Missing Indonesian Sub Found Broken Up in Bali Sea
By Nilufar Rizki and Sultan Anshori DENPASAR, April 25 (Reuters) – A missing Indonesian submarine has been found, broken into at least three parts, at the bottom of the Bali Sea, army and navy...
Last week’s news of the sinking school ship Concordia, which sailed from Nova Scotia to destinations around the world, rocked many who read of the 64 students, staff and crew plucked from the ocean.
The ship was lost, but luckily, all souls were saved.
It’s important to remember in a situation like this that the choice to take on an adventure of this sort lies directly with those who step onto the ship. With the decision to try out something new, they accept the risk that the worst can happen.
To some, it may appear that the worst did happen in this case. The ship was lost, sunk after trouble in rough seas. But the best news is the level of professionalism that must have followed through each step of the operation, from the moment the ship got into trouble, until the moment the group watched it sink beneath the ocean’s surface while waiting for rescue in a lifeboat. It’s a sad event, but it could have been worse.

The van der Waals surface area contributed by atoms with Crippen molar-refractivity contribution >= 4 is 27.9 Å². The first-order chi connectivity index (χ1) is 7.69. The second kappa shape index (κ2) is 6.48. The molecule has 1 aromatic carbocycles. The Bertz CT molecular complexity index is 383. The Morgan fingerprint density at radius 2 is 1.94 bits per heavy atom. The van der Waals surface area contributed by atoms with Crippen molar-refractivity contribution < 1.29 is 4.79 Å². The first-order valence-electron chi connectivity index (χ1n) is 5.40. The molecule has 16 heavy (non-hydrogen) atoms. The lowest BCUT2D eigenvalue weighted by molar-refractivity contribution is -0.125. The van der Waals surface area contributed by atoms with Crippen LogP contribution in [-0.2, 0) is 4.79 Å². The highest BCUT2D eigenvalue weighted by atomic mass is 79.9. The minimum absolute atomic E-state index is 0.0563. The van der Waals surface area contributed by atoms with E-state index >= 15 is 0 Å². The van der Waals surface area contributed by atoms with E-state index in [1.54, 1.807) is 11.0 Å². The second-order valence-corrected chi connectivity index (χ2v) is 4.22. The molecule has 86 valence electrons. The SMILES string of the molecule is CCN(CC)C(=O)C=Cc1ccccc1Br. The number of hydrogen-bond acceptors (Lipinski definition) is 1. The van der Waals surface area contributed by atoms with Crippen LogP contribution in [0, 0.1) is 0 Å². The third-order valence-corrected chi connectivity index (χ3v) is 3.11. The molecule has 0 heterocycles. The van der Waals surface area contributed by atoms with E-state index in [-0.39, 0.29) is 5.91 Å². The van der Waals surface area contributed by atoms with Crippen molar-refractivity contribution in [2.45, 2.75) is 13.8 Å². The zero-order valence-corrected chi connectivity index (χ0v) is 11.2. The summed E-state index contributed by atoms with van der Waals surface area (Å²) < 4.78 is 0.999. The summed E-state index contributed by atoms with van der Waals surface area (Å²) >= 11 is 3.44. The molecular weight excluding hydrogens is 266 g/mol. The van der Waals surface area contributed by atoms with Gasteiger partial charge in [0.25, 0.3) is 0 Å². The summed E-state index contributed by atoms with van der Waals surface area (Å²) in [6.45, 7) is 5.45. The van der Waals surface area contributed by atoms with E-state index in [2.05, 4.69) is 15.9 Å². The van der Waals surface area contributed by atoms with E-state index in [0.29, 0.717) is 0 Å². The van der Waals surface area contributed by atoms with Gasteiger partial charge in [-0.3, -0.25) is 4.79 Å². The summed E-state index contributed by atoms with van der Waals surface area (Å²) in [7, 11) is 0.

For the past several years, such organizations have been under public scrutiny. From television shows to Hollywood movies sensationalizing life aboard a ship, people have wondered what really happens on a tall ship.
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